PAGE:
U.S. beef, trying to get back into South Korea without restrictions, is getting both good news and bad news on the trade front.

While thousands of Koreans protested in the streets of Seoul last year over re-entry of U.S. beef to South Korea with fewer restrictions, beef imported from America has more than doubled in first eight months of 2010.  Koreans clearly have not lost their taste for corn-fed Nebraska beef.

That’s the good news.   

The bad news is President Obama failed to get the remaining restrictions on U.S. beef exports to Korea removed from a proposed free trade agreement, which now remains unresolved.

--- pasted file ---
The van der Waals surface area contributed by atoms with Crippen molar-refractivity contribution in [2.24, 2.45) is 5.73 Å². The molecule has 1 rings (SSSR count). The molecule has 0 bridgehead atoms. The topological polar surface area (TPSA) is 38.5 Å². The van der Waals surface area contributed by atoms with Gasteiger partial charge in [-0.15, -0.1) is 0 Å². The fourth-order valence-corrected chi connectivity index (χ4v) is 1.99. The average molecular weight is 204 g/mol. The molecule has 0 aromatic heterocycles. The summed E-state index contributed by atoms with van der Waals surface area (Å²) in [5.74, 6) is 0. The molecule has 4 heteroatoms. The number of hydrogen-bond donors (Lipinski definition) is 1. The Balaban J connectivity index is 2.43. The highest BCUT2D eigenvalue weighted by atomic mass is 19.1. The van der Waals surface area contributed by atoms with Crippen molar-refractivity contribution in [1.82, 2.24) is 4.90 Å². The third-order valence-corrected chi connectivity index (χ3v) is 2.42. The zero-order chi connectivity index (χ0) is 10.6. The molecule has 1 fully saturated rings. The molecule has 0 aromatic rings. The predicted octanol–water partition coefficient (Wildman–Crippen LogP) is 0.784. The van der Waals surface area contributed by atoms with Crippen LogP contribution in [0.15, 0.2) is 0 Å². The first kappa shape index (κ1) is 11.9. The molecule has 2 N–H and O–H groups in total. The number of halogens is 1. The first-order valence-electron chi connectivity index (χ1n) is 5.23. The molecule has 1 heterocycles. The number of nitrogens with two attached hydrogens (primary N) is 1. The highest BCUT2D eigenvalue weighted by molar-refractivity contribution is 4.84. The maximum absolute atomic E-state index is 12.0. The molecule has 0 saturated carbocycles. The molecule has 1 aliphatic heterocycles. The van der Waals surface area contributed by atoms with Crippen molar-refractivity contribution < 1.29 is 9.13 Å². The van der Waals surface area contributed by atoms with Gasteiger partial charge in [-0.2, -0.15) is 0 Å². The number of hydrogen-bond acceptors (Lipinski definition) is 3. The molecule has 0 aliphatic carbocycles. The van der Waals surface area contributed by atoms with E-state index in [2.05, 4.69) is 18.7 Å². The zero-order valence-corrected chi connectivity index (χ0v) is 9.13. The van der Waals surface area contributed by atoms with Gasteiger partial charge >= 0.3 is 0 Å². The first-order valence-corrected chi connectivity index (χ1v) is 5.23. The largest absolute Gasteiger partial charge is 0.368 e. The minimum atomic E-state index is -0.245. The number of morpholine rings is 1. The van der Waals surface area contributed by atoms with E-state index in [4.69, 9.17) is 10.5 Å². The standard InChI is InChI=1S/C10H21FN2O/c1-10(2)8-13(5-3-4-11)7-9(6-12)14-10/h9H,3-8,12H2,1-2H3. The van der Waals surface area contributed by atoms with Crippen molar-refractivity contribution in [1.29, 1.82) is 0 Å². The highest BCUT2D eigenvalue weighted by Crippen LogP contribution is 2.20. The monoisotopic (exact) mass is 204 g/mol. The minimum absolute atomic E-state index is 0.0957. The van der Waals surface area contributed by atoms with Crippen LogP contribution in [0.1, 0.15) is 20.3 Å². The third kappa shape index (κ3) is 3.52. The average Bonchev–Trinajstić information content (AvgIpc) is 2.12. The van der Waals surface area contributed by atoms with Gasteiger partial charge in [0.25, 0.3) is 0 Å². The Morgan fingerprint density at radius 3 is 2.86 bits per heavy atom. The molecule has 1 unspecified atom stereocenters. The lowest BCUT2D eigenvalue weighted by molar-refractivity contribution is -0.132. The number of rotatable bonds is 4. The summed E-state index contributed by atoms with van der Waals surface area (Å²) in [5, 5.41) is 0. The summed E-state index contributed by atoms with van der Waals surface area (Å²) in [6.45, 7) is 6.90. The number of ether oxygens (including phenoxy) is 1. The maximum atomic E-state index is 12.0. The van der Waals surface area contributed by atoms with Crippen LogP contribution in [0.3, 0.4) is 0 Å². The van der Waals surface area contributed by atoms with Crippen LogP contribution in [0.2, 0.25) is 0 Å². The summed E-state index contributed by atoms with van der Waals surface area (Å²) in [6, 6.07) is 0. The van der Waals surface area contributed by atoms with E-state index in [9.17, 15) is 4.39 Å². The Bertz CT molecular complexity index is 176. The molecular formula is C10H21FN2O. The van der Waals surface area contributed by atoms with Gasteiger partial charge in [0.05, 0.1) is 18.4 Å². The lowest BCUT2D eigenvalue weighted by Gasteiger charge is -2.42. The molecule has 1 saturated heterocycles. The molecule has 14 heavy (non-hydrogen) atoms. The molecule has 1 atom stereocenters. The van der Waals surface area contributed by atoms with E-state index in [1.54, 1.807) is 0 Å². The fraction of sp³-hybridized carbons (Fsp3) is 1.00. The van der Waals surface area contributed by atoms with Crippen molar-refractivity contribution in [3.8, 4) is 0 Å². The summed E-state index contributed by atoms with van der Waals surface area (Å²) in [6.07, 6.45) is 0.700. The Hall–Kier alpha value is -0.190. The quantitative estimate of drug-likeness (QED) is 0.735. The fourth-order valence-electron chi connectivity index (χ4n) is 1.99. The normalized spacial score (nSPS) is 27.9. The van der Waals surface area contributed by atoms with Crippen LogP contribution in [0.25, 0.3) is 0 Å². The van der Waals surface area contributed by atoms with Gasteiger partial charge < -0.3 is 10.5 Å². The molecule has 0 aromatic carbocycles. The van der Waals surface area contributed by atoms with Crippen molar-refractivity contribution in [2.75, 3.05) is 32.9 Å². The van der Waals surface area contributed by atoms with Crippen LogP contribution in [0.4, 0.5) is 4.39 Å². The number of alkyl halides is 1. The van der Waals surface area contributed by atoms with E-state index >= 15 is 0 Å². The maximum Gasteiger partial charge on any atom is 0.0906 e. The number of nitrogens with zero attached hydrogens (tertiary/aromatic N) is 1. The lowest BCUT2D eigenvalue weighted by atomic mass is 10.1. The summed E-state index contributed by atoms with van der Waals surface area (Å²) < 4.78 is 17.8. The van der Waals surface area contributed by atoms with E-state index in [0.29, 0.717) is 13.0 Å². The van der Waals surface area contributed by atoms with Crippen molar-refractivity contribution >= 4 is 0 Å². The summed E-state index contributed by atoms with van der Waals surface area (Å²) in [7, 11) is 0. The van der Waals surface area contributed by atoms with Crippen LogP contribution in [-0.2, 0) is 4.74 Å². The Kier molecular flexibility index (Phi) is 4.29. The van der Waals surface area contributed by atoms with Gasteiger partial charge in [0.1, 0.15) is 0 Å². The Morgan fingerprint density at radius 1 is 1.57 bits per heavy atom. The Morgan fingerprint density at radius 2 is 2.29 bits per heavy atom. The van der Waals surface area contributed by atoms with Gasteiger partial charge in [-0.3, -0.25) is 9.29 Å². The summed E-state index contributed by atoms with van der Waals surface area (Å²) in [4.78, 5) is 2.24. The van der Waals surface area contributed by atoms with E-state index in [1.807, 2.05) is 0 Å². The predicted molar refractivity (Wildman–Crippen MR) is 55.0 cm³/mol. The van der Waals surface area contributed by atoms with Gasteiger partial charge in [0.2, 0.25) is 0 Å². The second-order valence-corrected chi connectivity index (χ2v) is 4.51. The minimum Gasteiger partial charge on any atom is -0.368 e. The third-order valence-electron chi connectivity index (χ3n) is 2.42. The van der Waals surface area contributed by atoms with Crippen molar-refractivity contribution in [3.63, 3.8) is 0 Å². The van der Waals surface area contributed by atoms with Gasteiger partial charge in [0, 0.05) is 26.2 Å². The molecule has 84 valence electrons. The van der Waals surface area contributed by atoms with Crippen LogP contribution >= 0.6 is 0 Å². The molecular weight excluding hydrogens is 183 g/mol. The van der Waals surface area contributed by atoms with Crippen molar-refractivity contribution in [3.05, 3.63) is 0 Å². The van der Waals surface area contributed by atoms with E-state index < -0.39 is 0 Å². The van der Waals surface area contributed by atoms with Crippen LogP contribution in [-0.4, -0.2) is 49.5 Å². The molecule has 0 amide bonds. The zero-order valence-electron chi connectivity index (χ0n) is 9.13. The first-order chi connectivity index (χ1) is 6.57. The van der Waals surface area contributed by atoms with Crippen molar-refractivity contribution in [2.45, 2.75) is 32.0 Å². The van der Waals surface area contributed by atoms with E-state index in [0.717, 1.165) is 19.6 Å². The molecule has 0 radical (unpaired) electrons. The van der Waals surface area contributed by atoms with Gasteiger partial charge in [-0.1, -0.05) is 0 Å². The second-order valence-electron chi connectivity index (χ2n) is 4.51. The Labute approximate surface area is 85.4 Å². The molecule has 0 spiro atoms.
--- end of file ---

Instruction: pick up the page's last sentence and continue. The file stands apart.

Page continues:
In a big embarrassment for the president, the U.S.-Korea trade talks broke down during his current Asian tour and are now unlikely to be resolved until after the president gets home.

U.S. beef has been trying to get back into Korea without restriction on its exports since it was banned from the Asian after the discovery in 2003 of a cow infected with Bovine Spongiform Encephalopathy (BSE) or Mad Cow Disease in Washington state.

Prior to the Mad Cow ban, Korea was a $750 million market for U.S. beef.